Nearby the MUZA art museum displays a Turner watercolor of Malta’s Grand Harbor and serves a crackling risotto (€12) at lunch. Just outside is the 21st century. Street drinkers sit on stools scattered willy-nilly all the way to Valletta’s waterfront.
From here I take the ferry across Grand Harbor (free with my travel card) to the three walled suburbs of Vittoriosa, Senglea and Cospicua. They look like a historic movie set with honey-colored houses and flaming bougainvillea.
The area is Malta as it was: cups of coffee for 1 euro in fishermen’s cafés and harbor tours for 8 euros on a gondola. I take a walk in Fort Ricasoli and come across several potential players. This year the fort will be used for shooting Gladiator 2the swords-and-sandals sequel to the original, starring Oliver Reed, who died while arm-wrestling an alcoholic Valletta midway through filming.
Vittoriosa housed the original eggplant, or residences, of the eight nationalities of the Knights of Malta. A plaque marks the elegant Auberge d’Angleterre. Unfortunately the English knights withdrew from this pact of European security during the reign of Henry VIII. Think of it as a medieval Brexit, overseen by an English leader who loved women, wine and feuding with the French. Sound familiar?
The next morning I follow the Maltese tradition of spending Sunday at the seaside. I’m not the only one. Bus 81 exits Valletta bus station and ends up in traffic. Malta has over 400,000 cars for a population of 500,000, sharing less than 2,000 miles of road. Hence the shock tactic of making all buses free. Some of my fellow travelers are trying out their bus network for the first time. Their favorite part? That they don’t have to look for a parking space upon arrival.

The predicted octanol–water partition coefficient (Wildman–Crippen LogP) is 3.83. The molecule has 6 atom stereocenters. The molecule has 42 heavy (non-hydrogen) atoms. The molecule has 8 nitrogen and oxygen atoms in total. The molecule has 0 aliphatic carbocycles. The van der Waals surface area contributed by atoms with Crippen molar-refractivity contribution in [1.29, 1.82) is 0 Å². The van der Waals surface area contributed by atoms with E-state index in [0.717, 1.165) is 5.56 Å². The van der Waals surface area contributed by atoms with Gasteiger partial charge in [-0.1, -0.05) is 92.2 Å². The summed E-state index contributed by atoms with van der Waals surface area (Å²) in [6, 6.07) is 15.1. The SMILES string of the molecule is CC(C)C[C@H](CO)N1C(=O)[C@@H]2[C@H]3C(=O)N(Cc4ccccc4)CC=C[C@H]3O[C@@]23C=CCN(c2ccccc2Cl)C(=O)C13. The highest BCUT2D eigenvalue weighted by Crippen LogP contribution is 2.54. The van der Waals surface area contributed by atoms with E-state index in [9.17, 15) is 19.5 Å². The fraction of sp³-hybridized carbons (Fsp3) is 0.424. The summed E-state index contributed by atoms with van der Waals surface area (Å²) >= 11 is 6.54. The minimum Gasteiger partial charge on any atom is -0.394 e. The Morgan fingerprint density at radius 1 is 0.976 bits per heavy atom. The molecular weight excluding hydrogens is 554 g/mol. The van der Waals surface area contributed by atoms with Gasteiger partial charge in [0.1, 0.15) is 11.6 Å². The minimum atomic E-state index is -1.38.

After the jam, we arrive in Marsaxlokk on the southern coast of Malta. This beautiful fishing village greets passengers with a scent of ozone and a clang of church bells. The Sunday market is in full swing kannoli pastries, unfiltered honey and giant fig rolls. Market seafood makes its way to the amphitheater of fish restaurants that surround the pretty harbour.
I’m tempted by a harbor tour in one of the colorful ones luzzu fishing boats, which are painted as a children’s nursery. Alas, I’ve seen that film: both the Ottomans and Napoleon anchored in Marsaxlokk Bay, then a cropper came. Instead I take a coastal walk to St Peter’s Pool, a perfect aquamarine pool. The scene is bucolic: birds singing, wildflowers and the endless ocean. (Swim south and it’s the next stop Libya).
My Last Morning features Malta’s newest attraction. The Farsons Brewery Visitor Experience (€15) opened in March 2023 in the art deco brewery that produced, until recently, Malta’s best beer. British-made copper tanks routinely produced 100,000 pints a day, which were served to British troops across the Mediterranean in a savvy circular economy.
I ask our guide, a former brewer, the name of their lager, Cisk. It’s so named because the banking family behind the brewery introduced checks to the country, which after a few bites became “Cisks.” Visitors can have a pint at the new Cisk Tap rooftop bar above the old factory. Oddly, across my table sit ten tough-as-nails men dressed entirely in black, who I’m told have just arrived on the fast ferry from Sicily to Valletta. I’m too nervous to ask if they took the 52 bus here.
My last bus (the 73) deposits me at the car rental depot at Valletta airport. Unlike driving, this big weekend was low cost and low stress. This bustling nation, about the same size as the Isle of Wight, is simply better by bus.
Tallinja travel cards can be purchased online and regular Explore travel cards at Valletta airport kiosks.
The five museum-like rooms of Casa Rocca Piccola cost from €160 pn (£140).